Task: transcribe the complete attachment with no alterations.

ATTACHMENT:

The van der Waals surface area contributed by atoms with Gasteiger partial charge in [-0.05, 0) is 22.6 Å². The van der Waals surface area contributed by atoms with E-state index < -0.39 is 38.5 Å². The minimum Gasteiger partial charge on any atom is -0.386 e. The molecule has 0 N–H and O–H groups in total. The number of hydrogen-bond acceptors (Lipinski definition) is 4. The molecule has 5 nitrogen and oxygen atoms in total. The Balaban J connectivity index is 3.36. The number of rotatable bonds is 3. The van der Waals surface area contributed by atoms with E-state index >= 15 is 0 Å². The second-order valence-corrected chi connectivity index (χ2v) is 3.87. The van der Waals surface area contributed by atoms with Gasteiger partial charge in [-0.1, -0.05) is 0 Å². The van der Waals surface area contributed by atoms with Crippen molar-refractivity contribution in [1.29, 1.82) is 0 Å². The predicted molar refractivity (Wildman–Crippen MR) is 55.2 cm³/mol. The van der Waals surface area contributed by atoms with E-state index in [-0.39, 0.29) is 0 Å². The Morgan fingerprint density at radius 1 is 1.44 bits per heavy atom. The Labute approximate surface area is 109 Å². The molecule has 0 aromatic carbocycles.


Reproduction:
The van der Waals surface area contributed by atoms with Gasteiger partial charge in [-0.05, 0) is 22.6 Å². The van der Waals surface area contributed by atoms with E-state index < -0.39 is 38.5 Å². The minimum Gasteiger partial charge on any atom is -0.386 e. The molecule has 0 N–H and O–H groups in total. The number of hydrogen-bond acceptors (Lipinski definition) is 4. The molecule has 5 nitrogen and oxygen atoms in total. The Balaban J connectivity index is 3.36. The number of rotatable bonds is 3. The van der Waals surface area contributed by atoms with E-state index >= 15 is 0 Å². The second-order valence-corrected chi connectivity index (χ2v) is 3.87. The van der Waals surface area contributed by atoms with Gasteiger partial charge in [-0.1, -0.05) is 0 Å². The van der Waals surface area contributed by atoms with Crippen molar-refractivity contribution in [1.29, 1.82) is 0 Å². The predicted molar refractivity (Wildman–Crippen MR) is 55.2 cm³/mol. The van der Waals surface area contributed by atoms with E-state index in [-0.39, 0.29) is 0 Å². The Morgan fingerprint density at radius 1 is 1.44 bits per heavy atom. The Labute approximate surface area is 109 Å². The molecule has 0 aromatic carbocycles.